|Publication number||US3639370 A|
|Publication date||Feb 1, 1972|
|Filing date||Dec 27, 1968|
|Priority date||Dec 28, 1967|
|Also published as||DE1800327A1, DE1800327B2|
|Publication number||US 3639370 A, US 3639370A, US-A-3639370, US3639370 A, US3639370A|
|Inventors||Wolfgang Edl, Heinz W Meyer, Dieter Schmid|
|Original Assignee||Wolfgang Edl, Heinz W Meyer, Dieter Schmid|
|Export Citation||BiBTeX, EndNote, RefMan|
|Referenced by (18), Classifications (25)|
|External Links: USPTO, USPTO Assignment, Espacenet|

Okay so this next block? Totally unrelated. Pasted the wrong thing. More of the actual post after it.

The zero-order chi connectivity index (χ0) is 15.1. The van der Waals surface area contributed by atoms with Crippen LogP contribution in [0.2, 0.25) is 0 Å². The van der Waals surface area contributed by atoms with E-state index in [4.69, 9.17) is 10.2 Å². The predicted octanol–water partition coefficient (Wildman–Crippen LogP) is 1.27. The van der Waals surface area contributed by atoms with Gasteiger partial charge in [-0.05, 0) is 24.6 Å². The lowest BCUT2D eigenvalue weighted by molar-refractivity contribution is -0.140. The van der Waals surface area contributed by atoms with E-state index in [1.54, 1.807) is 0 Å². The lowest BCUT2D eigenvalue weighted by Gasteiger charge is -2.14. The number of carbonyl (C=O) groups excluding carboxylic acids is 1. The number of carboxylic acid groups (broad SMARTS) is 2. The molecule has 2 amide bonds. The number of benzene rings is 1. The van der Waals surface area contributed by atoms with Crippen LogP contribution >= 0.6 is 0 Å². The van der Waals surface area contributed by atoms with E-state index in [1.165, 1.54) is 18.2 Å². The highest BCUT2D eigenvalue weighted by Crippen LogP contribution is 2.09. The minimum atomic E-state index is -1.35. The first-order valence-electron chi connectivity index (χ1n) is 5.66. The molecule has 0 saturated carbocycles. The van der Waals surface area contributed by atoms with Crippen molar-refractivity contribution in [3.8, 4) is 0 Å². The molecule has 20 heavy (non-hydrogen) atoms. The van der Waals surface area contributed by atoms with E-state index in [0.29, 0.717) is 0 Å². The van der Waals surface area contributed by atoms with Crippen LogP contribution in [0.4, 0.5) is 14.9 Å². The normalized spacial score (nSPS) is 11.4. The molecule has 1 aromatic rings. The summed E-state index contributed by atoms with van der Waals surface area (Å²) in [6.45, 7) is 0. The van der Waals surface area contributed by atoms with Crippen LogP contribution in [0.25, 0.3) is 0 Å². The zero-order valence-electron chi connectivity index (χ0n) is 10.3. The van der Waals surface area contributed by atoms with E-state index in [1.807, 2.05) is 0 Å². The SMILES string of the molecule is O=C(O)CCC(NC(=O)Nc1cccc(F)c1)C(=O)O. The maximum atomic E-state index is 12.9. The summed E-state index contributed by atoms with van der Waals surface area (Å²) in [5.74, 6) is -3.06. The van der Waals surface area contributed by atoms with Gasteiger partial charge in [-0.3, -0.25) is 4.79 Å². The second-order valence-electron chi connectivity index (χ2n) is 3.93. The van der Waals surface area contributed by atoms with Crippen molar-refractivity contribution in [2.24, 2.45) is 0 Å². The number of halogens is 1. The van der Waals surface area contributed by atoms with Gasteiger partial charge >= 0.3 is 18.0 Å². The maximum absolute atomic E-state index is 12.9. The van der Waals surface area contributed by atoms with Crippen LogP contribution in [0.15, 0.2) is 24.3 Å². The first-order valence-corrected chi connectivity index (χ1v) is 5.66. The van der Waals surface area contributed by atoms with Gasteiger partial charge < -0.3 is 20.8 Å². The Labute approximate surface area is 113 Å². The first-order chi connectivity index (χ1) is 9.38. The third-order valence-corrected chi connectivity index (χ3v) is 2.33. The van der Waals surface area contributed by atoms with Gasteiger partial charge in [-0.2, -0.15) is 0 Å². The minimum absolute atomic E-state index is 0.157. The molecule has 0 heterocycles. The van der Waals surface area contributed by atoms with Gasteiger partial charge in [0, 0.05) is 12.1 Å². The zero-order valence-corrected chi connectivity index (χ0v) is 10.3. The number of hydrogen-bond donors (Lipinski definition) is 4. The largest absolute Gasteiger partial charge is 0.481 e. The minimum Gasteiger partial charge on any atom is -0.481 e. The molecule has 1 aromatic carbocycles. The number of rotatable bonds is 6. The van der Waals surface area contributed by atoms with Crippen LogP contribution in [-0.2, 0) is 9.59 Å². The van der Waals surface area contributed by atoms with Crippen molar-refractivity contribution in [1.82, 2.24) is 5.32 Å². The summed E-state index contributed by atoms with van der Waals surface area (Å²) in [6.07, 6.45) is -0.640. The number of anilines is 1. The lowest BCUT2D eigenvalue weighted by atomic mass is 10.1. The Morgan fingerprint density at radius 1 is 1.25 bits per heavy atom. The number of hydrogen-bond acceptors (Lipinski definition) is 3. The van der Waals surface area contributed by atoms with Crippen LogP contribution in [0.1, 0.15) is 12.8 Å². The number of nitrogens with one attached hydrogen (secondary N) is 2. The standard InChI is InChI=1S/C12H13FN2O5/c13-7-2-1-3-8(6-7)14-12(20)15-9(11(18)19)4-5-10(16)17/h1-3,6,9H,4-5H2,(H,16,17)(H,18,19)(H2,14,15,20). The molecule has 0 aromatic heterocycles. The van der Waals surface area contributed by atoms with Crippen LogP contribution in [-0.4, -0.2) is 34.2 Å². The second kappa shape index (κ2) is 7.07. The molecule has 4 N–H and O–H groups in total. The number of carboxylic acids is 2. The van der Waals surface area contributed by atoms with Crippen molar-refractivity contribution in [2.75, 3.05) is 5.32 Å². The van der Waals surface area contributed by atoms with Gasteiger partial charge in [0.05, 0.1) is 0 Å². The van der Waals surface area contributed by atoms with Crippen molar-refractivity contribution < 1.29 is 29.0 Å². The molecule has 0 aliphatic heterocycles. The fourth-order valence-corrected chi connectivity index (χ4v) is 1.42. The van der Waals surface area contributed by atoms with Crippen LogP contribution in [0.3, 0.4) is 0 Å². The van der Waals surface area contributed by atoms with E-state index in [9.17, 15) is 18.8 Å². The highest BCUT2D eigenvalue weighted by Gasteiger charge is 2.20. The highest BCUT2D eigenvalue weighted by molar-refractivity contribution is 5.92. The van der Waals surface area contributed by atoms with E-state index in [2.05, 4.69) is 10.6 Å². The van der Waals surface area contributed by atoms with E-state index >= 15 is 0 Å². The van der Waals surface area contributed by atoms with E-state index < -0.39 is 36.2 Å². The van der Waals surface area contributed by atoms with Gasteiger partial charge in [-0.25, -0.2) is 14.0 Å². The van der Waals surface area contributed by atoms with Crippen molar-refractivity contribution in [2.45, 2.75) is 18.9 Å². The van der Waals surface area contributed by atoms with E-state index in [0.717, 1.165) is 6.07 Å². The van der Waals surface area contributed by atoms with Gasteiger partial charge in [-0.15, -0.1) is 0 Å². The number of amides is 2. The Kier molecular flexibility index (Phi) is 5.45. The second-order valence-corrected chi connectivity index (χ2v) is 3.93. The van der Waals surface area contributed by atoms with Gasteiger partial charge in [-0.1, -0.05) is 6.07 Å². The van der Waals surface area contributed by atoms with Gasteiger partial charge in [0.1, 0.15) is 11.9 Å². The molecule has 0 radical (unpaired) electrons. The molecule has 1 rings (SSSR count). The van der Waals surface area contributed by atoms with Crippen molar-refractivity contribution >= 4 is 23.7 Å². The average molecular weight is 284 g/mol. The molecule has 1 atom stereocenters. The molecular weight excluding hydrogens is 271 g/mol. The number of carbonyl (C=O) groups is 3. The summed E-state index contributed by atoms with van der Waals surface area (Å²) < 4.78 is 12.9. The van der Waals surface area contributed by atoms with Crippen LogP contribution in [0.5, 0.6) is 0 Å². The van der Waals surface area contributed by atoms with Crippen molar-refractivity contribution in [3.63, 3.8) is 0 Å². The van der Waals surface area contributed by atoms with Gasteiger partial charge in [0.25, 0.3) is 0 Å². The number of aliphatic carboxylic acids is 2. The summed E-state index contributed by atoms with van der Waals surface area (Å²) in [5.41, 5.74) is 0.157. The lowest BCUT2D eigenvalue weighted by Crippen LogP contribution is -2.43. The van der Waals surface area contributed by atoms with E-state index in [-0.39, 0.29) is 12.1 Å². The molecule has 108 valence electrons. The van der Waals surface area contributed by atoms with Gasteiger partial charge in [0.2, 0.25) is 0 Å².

United States Patent ()1 ice 3,639,370 Patented Feb. 1, 1972 6717760 Int. Cl. C08f 3/62, 3/76, 7/04 US. Cl. 26088.7 10 Claims ABSTRACT OF THE DISCLOSURE A process which comprises polymerizing olefinic compounds in presence of a polymerization initiator comprising, in combination, a peroxy compound selected from an organic perester containing the structure II I C and a diacyl peroxide containing the structure i i I -0C=cC00 'J=(3-(3 and an activating compound selected from the classes (I) polyfunctional sulfhydryl compounds (II) compounds with sulfhydryl radicals bonded to heteropolybonds selected from (a) salts of thiocyanic acid (b) thiocarboxylic acids and thiocarbonamide (c) dithiocarbamates and mercaptothiazoles (d) thioureas, substituted thioureas, thiobarbituric acids, thiosemicarbazides and mercaptoimidazoles (e) 0,0-diesters of dithiophosphoric acid and dithiophosphinic acid (III) alkyl and aryl sulphonyl hydrazides (IV) 4-hydroxy pyridines and their tautomeric 4-pyridones, and (V) compounds having the formula (R) P and (RO) P wherein R is selected from an alkyl group having from 1 to 6 carbon atoms and an aryl group. When the activating compound of classes (I) to (V) contains an acidic hydrogen atom, a base reacting substance, e.g., an amine, therefor included in the initiator.